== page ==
It is not an optimistic book but it is realistic, so compelling that I missed it when I had finished. The selfishness Somerville offers us is distressingly recognizable.
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1 of 1 people found the following review helpful
5.0 out of 5 stars Striking, candid 26 Jan 2011
By Juju
This book is an exceptionally candid expression of the emotions and actions that stir from the feelings we would rather repress.
I concede that the style of writing takes a couple of chapters to get swinging. But then again, sometimes so does sex. And when the sex gets real good, why not embrace the memory of the initial fumbles as you lay back aghast, full of love and smug after an orgasm?
If you are the type of person content with humping your rabbit or your page 3, preferably after lashings of bad jokes, then this book is not for you. If you are the type of person that is fascinated by the inner workings of the mind and its far reaching impact in our day to day lives, the type that is brave enough to attempt looking at yourself, then you might well enjoy this book.
The chapters with the girls' flashbacks reminded me of Bonjour Tristesse (Francoise Sagan) in style and topic.
The chapters with the boys' flashbacks reminded me of Portrait of the artist as a young man (James Joyce), but in a far more accessible style of prose.
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5 of 6 people found the following review helpful
5.0 out of 5 stars Wonderful writing, beautiful book! 24 Jun 2010
This author goes from strength to strength in The Shape Of Her. First of all, the style of writing is so fresh and packed with such original images and perspectives, you really get to know these characters intimately. The plot unfolds beautifully and concludes with wisdom and grace. This is one of those books where you can't wait to get home and read it and at times when life is bringing you down the mere thought of returning to it lifts the whole day. Loved it!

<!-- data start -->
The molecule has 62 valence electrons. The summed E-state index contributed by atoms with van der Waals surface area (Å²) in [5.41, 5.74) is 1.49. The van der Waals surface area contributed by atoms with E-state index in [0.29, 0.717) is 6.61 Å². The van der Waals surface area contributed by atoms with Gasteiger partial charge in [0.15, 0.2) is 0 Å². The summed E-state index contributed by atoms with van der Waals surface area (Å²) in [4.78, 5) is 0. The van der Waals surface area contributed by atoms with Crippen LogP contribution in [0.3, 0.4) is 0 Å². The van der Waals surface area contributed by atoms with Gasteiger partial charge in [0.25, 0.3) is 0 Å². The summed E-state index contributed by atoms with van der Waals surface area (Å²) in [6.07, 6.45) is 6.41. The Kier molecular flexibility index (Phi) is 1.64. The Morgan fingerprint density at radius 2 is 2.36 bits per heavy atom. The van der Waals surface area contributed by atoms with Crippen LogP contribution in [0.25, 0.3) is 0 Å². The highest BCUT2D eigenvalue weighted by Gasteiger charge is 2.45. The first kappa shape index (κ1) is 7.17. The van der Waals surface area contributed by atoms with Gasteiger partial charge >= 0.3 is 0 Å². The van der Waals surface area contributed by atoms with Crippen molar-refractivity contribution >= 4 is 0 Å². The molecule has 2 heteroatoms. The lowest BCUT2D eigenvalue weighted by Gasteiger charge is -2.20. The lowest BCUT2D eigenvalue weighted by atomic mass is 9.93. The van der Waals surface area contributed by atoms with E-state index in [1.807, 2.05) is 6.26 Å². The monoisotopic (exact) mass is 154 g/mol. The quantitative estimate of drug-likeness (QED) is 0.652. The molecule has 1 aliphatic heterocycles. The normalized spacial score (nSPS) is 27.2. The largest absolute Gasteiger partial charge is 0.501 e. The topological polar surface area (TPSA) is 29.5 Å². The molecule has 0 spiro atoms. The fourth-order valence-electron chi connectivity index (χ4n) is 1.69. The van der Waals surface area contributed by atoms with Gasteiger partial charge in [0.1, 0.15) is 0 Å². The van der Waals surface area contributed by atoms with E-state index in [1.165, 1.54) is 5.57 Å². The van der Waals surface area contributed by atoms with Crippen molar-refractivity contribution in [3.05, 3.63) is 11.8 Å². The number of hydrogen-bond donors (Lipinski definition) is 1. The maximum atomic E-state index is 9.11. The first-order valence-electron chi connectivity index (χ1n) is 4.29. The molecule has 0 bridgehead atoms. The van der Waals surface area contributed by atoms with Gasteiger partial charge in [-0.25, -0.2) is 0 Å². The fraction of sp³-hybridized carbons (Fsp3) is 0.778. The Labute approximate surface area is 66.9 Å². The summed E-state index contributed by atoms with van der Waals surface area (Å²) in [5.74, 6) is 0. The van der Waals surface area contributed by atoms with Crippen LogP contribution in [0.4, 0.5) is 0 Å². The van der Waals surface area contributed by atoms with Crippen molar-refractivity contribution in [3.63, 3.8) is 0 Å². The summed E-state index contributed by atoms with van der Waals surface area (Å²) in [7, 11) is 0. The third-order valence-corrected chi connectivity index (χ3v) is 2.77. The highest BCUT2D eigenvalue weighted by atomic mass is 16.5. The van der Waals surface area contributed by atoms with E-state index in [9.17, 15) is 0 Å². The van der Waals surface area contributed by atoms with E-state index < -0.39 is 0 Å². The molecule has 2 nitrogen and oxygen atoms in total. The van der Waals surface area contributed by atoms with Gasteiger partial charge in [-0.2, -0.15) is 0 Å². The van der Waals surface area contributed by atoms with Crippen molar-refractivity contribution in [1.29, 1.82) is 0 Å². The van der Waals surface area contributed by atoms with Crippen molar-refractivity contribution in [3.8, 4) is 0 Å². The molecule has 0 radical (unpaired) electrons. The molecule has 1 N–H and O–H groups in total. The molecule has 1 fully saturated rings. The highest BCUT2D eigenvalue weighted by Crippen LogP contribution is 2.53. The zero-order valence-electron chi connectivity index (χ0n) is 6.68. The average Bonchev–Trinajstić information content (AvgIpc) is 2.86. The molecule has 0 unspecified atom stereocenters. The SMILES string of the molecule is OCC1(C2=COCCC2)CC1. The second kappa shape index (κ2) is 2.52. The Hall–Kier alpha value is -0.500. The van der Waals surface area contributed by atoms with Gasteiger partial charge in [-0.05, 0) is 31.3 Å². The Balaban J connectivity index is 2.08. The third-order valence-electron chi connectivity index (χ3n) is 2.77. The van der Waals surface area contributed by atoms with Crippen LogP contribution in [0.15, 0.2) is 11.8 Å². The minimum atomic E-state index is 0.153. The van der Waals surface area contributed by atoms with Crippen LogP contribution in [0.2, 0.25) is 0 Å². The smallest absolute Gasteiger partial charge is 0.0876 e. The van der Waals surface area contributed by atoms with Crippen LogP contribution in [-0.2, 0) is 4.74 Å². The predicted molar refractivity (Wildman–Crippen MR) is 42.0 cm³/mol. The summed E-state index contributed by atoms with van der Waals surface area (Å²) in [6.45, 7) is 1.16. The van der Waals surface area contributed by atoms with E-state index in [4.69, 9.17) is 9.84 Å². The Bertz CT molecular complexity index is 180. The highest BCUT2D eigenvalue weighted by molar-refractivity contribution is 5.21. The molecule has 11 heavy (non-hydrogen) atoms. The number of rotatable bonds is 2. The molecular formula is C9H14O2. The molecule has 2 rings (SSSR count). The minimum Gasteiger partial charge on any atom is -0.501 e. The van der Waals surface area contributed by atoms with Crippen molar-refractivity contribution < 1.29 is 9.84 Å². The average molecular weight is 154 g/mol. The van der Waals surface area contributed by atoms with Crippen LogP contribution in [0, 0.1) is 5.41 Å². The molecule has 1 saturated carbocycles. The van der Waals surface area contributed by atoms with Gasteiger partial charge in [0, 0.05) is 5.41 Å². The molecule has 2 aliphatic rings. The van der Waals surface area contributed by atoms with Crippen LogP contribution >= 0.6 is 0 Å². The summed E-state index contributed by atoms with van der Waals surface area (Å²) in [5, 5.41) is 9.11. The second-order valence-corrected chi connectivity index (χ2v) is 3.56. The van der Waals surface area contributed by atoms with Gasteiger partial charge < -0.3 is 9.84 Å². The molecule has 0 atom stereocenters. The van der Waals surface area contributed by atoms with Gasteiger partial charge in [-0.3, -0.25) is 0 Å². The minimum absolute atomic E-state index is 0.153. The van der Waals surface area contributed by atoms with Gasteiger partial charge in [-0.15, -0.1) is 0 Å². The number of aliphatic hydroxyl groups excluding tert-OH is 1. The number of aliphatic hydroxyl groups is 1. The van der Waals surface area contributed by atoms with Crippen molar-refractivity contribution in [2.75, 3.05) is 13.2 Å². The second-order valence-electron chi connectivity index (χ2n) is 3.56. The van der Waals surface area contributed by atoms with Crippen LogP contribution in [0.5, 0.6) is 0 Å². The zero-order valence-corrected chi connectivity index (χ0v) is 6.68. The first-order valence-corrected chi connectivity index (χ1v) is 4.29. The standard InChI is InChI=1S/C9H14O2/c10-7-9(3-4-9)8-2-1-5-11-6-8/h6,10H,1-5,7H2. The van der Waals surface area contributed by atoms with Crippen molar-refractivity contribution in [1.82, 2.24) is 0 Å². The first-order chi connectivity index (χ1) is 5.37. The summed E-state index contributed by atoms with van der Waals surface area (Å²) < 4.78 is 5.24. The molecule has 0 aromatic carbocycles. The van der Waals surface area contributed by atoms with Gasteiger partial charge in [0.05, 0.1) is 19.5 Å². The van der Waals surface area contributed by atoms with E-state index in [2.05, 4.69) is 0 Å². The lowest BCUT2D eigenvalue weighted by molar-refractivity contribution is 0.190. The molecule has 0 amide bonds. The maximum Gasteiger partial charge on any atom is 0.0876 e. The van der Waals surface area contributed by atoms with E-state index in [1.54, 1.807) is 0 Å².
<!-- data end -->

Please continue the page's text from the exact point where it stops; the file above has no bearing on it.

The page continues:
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Most Recent Customer Reviews
5.0 out of 5 stars Funny, affecting and memorable
I thought this to be a superb work. Somerville explores weighty themes with a light and sometimes playful touch. Read more
Published 6 months ago by leofwine
4.0 out of 5 stars A haunting tale of how abuse infects your life
Chilling passages of abuse at a boarding school, cleverly intertwined with how those terrible experiences come to bear on a young man's sexual life. Read more
Published 13 months ago by John Ferundi
3.0 out of 5 stars Meandering start but built up a head of steam
Like other reviewers (generally) I felt that this book took a while to get going which is sometimes a prequel of a fantastic story ahead
The story of Tine (Valentine) and Max... Read more
Published on 27 Sep 2011 by Jonathan Clark
1.0 out of 5 stars Disappointing
I cannot understand those reviewers who have given this five stars. I found the novel unoriginal in theme, and in order to get to average novel length a slight plot had to be... Read more
Published on 20 Sep 2010 by C. Bulman
1.0 out of 5 stars I should have sent the book back to Amazon
The book is pure garbage. Both the characters and plot are unbelievable and the sex scenes are boring. Put it the trash can; I did just that. Read more
Published on 18 Aug 2010 by James E. Mckinney
4.0 out of 5 stars This is a great read
Normally I spend part of the summer in Greece. This year I didn't, but having just finished The Shape of Her I feel the Hellenic loss less keenly, while I was immersed in it I... Read more
Published on 10 Aug 2010 by Roper Walken